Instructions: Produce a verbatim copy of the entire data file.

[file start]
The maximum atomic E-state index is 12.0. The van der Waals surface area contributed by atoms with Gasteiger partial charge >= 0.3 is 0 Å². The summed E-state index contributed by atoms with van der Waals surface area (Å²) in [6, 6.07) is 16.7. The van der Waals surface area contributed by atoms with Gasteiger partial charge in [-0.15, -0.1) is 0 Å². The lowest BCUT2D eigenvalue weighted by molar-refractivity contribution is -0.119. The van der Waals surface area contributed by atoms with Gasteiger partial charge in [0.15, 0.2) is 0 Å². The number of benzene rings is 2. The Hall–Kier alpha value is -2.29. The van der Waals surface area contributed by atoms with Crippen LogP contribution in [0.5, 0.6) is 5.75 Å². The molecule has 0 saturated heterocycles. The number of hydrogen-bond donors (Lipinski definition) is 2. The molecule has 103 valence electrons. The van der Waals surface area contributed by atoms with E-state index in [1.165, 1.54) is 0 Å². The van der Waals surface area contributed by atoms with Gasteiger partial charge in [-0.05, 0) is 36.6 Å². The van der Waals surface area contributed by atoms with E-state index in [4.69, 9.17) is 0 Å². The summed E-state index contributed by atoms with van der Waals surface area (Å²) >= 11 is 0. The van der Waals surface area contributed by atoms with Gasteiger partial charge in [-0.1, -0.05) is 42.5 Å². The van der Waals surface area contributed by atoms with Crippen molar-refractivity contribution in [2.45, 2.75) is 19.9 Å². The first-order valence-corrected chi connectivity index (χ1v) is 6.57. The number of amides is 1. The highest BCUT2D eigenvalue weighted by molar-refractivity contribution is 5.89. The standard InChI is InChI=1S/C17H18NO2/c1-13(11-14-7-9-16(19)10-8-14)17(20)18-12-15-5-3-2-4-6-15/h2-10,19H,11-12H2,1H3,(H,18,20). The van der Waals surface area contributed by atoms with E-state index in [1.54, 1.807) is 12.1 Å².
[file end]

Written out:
The maximum atomic E-state index is 12.0. The van der Waals surface area contributed by atoms with Gasteiger partial charge >= 0.3 is 0 Å². The summed E-state index contributed by atoms with van der Waals surface area (Å²) in [6, 6.07) is 16.7. The van der Waals surface area contributed by atoms with Gasteiger partial charge in [-0.15, -0.1) is 0 Å². The lowest BCUT2D eigenvalue weighted by molar-refractivity contribution is -0.119. The van der Waals surface area contributed by atoms with Gasteiger partial charge in [0.15, 0.2) is 0 Å². The number of benzene rings is 2. The Hall–Kier alpha value is -2.29. The van der Waals surface area contributed by atoms with Crippen LogP contribution in [0.5, 0.6) is 5.75 Å². The molecule has 0 saturated heterocycles. The number of hydrogen-bond donors (Lipinski definition) is 2. The molecule has 103 valence electrons. The van der Waals surface area contributed by atoms with E-state index in [1.165, 1.54) is 0 Å². The van der Waals surface area contributed by atoms with Gasteiger partial charge in [-0.05, 0) is 36.6 Å². The van der Waals surface area contributed by atoms with E-state index in [4.69, 9.17) is 0 Å². The summed E-state index contributed by atoms with van der Waals surface area (Å²) >= 11 is 0. The van der Waals surface area contributed by atoms with Gasteiger partial charge in [-0.1, -0.05) is 42.5 Å². The van der Waals surface area contributed by atoms with Crippen molar-refractivity contribution in [2.45, 2.75) is 19.9 Å². The first-order valence-corrected chi connectivity index (χ1v) is 6.57. The number of amides is 1. The highest BCUT2D eigenvalue weighted by molar-refractivity contribution is 5.89. The standard InChI is InChI=1S/C17H18NO2/c1-13(11-14-7-9-16(19)10-8-14)17(20)18-12-15-5-3-2-4-6-15/h2-10,19H,11-12H2,1H3,(H,18,20). The van der Waals surface area contributed by atoms with E-state index in [1.54, 1.807) is 12.1 Å².